Known Johnson

May 16, 2008

Kekich Underwood

Filed under: Music — Tom @ 7:12 pm

Don’t you just love Ticketmaster’s new two-word “security check” captcha? The subject comes straight outta (Compton) one I just got when checking to see what tickets were left for Tom Waits’ two shows here in Phoenix. Sounds kind of like a Tom Waits song title, doesn’t it? Anyway. It appears that my company decided that this week was the week to start blocking Ticketmaster at work. Of all weeks.

That’s okay because it was likely fruitless. I read stories from fans about shows selling out in five minutes (Ohio) and the system just being, in general, “fucked up,” (everywhere.) Gosh, what a surprise. Ticketmaster not having their shit together? That said, by last night I had changed my mind WRT (that’s business speak for “with regards to” – don’t you love that? I do) the Tom Waits show. At $90+fees each, I began to doubt my need to see this. As I said to Alissa earlier today in an email, I’m torn between whether this is simply smart or sad. It’s smart because $200+ for 90 minutes of music is, let’s face it, a damned lot of money for a relatively small amount of returned entertainment. It’s sad because there was a time when I wouldn’t have questioned this and would have looked askance at anyone who claimed to be a fan but turned down the opportunity to see the object of their affection. Look askance upon me, if you wish. It’s too much money. But I looked for tickets out of curiosity anyway. Sold out. Now I don’t have to feel so guilty. Corporate America took the ability to get tickets out of my hands at work and ravenous fans took away my ability to buy tickets, period. So be it.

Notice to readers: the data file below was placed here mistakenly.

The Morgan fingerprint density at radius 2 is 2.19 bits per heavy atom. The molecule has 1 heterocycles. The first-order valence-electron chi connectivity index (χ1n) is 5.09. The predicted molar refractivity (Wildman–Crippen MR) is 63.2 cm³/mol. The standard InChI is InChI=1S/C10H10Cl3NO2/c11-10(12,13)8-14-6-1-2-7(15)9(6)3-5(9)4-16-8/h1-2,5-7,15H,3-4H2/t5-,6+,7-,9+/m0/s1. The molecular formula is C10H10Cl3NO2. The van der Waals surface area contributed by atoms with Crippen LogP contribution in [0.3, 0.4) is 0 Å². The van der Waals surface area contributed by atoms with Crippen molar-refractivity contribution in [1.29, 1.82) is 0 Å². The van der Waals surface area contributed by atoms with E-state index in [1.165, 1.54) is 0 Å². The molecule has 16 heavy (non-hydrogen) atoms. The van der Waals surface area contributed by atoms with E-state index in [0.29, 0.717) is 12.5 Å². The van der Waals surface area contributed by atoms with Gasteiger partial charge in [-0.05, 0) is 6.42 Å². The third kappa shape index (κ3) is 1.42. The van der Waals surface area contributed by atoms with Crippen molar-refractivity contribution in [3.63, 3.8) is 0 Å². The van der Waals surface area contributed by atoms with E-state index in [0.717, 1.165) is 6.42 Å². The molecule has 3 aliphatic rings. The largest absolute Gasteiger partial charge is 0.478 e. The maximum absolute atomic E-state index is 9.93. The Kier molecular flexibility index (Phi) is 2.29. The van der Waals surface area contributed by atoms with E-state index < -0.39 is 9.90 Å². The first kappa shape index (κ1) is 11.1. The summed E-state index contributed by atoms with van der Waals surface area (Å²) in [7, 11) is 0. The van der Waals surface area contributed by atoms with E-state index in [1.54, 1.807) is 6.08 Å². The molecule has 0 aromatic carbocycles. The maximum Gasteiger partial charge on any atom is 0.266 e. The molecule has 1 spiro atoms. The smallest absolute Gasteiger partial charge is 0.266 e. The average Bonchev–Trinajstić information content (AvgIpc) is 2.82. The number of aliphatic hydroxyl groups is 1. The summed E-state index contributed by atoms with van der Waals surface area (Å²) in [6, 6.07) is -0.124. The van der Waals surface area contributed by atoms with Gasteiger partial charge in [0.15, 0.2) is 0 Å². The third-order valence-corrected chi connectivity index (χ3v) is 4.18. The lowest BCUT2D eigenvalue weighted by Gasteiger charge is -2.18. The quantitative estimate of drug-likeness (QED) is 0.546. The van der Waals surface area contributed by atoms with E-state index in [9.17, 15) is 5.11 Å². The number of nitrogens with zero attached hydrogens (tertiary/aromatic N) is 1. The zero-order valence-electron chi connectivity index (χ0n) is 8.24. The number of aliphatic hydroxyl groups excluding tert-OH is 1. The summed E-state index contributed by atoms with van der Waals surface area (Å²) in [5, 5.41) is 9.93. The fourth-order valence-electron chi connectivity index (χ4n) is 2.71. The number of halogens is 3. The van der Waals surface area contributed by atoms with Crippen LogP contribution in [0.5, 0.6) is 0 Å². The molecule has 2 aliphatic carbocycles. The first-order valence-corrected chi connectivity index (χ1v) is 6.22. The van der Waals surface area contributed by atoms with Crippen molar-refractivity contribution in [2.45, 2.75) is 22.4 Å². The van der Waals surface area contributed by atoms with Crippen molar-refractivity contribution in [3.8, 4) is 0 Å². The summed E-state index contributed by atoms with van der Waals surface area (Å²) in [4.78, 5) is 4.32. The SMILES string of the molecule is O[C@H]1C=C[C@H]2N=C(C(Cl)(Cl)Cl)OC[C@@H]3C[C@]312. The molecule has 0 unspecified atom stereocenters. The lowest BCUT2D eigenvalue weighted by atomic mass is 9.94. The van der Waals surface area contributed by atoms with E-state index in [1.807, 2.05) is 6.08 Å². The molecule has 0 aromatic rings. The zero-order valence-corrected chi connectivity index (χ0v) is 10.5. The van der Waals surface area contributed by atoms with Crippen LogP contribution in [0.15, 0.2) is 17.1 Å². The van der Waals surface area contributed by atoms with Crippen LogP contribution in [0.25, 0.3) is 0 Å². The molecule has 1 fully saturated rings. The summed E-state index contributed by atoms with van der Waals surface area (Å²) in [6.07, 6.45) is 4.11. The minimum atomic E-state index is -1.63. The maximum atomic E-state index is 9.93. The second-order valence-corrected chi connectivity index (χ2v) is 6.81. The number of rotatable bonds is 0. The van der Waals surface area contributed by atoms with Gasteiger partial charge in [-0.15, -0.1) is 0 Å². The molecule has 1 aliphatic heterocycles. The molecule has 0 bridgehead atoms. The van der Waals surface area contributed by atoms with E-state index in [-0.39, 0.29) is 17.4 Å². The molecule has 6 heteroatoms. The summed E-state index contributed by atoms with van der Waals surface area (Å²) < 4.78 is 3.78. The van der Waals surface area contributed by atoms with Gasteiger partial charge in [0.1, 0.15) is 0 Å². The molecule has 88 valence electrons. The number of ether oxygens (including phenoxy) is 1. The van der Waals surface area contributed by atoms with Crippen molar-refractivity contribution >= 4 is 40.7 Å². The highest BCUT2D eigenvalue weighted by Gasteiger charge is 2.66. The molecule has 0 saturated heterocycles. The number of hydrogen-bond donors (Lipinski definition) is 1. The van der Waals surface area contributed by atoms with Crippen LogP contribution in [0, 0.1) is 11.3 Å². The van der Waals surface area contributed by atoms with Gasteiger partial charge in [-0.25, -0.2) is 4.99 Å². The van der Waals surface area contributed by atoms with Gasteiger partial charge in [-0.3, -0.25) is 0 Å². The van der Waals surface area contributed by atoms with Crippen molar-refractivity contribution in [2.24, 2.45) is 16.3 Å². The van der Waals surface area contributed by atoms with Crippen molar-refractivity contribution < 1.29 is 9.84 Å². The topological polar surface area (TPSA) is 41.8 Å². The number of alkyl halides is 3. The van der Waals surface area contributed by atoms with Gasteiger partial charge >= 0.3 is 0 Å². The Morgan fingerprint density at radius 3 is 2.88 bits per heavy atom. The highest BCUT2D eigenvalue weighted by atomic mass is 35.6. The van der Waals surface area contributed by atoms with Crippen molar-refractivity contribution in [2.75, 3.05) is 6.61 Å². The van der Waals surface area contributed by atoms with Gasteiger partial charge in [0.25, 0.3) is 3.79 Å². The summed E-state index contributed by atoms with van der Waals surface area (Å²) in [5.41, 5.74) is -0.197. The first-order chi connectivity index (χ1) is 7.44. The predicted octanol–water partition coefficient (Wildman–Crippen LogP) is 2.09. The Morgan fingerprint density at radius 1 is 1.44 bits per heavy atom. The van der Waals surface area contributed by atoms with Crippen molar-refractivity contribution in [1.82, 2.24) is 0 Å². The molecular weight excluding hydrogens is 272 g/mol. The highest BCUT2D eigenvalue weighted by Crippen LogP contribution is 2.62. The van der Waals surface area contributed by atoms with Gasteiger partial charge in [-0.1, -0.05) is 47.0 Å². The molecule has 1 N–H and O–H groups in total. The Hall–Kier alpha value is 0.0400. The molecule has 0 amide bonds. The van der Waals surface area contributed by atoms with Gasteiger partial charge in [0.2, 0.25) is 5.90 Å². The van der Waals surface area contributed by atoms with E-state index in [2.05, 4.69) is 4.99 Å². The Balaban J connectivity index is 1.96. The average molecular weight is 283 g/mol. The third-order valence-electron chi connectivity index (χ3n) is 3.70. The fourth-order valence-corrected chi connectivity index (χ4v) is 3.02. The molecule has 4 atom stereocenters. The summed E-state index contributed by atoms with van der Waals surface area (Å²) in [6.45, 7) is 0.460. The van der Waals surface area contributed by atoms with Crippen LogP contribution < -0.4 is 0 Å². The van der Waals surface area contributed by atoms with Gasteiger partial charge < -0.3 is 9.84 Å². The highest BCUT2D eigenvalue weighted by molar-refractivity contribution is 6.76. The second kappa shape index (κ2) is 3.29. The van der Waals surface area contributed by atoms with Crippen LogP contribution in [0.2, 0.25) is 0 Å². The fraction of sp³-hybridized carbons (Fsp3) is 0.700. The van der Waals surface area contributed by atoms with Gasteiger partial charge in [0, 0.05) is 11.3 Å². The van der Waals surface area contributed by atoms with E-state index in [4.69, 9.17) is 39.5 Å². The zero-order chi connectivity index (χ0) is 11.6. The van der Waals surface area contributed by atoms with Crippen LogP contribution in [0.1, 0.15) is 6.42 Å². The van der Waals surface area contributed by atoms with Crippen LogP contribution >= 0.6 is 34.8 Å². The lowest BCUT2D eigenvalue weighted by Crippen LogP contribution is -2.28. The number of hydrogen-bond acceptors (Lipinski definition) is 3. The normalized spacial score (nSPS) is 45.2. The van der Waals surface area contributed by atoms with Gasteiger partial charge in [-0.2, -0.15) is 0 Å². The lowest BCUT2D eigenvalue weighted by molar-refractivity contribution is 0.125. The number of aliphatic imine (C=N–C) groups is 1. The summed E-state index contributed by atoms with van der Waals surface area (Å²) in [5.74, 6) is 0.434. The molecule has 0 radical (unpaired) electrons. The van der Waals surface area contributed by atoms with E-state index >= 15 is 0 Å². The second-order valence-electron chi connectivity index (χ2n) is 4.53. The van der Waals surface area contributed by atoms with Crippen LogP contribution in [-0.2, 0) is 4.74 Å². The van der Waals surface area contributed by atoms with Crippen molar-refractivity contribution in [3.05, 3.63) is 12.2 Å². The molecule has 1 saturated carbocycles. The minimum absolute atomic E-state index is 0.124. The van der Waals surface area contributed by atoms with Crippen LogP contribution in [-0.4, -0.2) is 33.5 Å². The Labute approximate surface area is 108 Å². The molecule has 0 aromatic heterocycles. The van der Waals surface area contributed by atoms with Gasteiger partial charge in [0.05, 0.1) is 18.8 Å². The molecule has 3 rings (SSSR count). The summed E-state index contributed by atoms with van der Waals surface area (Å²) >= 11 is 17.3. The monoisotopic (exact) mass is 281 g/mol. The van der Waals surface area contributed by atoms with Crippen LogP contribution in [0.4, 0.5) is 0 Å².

All I have to say is, why not have several nights in every one of these cities so that a lot more people can go see Waits? It’s obvious the demand is there, and since the paperless ticket route has eliminated the ability of scalpers to do their thing, it means that the fans actually bought all these tickets. The demand is there. The supply is not. A little more balancing is in order.


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